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Hunger Solutions New York works with national partners to advocate for public policies that contribute to ending hunger.  

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A study from the University of New Hampshire’s Carsey School of Public Policy found that 63 percent of rural households qualifying for school nutrition assistance take advantage of it, compared to 71 percent urban households.
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The Center on Budget and Policy Priorities (CBPP) provided testimony before a Congressional subcommittee this morning. Zoe Neuberger, from CBPP, discussed the important role of the school meals programs and the Special Supplemental Nutrition Program for Women, Infants, and Children (WIC) in shielding children from hunger and as investments in childhood health and development. Neuberger urged the committee to keep these programs strong by adopting methods of ensuring program integrity that have a demonstrated impact on reducing error while maintaining program access for the most vulnerable children.
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Hunger Solutions New York recently released the newest version of our SNAP Newsletter. This edition features the latest SNAP Policy Updates and other SNAP resources. This timely information is important for advocates, SNAP outreach workers and other concerned community agencies who work with low-income families in NYS. Check out the newsletter by clicking the link below.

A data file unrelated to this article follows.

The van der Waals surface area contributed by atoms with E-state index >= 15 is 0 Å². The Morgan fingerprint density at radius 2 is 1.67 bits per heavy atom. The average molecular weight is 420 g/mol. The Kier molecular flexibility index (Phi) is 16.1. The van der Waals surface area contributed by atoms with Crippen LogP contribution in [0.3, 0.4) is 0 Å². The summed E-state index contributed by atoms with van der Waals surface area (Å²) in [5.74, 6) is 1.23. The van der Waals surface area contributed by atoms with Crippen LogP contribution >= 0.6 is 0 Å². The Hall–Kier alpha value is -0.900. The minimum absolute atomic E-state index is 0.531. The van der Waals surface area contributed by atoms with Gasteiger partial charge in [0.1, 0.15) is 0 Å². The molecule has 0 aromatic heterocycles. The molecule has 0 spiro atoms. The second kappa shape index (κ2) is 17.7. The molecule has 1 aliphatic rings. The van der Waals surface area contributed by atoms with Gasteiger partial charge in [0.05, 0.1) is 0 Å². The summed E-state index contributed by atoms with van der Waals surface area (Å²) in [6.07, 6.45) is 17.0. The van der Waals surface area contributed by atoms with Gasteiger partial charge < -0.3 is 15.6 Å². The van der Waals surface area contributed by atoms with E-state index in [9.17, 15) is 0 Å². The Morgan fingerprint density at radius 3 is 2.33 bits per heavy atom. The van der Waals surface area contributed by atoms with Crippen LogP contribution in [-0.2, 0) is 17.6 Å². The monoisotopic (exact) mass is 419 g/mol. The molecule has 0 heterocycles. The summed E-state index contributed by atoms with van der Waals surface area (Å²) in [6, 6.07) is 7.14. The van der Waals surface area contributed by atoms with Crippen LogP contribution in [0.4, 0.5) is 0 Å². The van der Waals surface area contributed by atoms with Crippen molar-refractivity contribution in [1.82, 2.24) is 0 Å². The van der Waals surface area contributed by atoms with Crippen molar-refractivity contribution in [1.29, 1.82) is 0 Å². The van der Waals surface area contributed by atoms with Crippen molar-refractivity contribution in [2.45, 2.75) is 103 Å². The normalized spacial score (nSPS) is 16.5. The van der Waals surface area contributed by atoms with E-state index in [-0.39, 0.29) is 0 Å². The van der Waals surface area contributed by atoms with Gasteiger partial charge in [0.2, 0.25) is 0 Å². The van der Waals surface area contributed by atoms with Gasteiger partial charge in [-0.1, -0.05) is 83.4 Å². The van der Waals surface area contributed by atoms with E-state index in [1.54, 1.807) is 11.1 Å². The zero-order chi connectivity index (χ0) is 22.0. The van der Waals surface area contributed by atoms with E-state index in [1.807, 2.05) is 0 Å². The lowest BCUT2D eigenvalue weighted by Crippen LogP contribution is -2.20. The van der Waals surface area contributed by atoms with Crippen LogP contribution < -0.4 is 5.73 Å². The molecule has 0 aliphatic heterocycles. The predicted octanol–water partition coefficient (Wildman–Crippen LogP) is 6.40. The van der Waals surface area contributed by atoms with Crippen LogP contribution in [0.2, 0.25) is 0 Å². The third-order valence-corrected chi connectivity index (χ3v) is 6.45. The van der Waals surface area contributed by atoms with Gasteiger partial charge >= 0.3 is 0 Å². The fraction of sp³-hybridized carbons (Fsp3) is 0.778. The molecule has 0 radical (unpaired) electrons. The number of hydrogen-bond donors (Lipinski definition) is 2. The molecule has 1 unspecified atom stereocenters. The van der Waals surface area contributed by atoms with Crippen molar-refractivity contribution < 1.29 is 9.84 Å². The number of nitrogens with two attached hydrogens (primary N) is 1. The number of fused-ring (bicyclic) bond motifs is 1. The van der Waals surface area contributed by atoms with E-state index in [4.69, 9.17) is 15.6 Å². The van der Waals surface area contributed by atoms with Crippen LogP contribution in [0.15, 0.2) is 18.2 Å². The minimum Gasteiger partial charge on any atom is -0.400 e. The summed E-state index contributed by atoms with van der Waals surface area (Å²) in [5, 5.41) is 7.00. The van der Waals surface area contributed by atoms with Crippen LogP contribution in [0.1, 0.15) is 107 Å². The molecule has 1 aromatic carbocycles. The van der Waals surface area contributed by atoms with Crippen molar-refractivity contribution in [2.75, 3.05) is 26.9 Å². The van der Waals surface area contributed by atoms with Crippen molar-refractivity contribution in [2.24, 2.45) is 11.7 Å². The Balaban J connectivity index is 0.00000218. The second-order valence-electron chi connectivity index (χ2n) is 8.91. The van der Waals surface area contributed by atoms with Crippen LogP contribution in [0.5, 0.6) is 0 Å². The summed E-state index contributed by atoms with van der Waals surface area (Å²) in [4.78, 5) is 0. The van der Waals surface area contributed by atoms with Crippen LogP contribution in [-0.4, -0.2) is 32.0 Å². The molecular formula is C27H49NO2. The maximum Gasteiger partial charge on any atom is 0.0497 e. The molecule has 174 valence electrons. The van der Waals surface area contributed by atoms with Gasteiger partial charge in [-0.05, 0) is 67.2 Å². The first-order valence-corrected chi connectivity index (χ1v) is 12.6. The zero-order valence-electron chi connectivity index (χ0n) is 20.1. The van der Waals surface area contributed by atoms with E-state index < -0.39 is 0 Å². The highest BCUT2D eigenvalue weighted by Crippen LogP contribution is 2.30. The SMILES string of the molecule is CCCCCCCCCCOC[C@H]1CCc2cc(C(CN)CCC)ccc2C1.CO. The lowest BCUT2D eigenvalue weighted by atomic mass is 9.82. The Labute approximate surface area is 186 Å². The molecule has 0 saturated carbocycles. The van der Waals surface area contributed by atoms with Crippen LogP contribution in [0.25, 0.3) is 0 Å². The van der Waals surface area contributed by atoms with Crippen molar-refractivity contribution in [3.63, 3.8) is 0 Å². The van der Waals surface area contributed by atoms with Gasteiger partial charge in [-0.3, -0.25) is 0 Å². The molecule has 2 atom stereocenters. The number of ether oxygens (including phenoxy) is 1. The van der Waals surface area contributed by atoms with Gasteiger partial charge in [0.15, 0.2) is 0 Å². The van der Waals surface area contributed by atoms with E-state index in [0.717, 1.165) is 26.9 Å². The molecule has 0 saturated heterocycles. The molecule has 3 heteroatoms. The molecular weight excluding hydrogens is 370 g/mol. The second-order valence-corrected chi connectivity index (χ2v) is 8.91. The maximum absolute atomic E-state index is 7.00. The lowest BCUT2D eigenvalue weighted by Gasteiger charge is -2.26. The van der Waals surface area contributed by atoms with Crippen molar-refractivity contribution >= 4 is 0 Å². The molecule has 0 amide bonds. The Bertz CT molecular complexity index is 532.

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Dear House/Senate Budget Committee Member, The undersigned national, state and local organizations are writing to express our united support for effective and adequately funded federal nutrition programs for children. We are a diverse group of organizations representing anti-hunger, religious, education, health, medical, nutrition, direct service, school food, pre-school and child care, after school, labor, industry, research and agriculture, that are joining together to support increased access to nutritious meals and snacks and to protect the quality of those meals and snacks in pre-school, school-based and out-of-school time programs in the upcoming Child Nutrition Reauthorization. We urge the Congress to continue its commitment to these programs and efforts to reduce childhood hunger and improve child nutrition by including in the budget for FY2016 a significant investment in these programs so their efficacy in reducing hunger and boosting the health and well-being of children and infants can grow. The enthusiasm for and commitment to new investments in these critically important programs will define the agenda moving into the reauthorization of the child nutrition programs. We appreciate the support that Congress has shown for protecting and improving access to quality nutrition for children, especially low income children, in this country.

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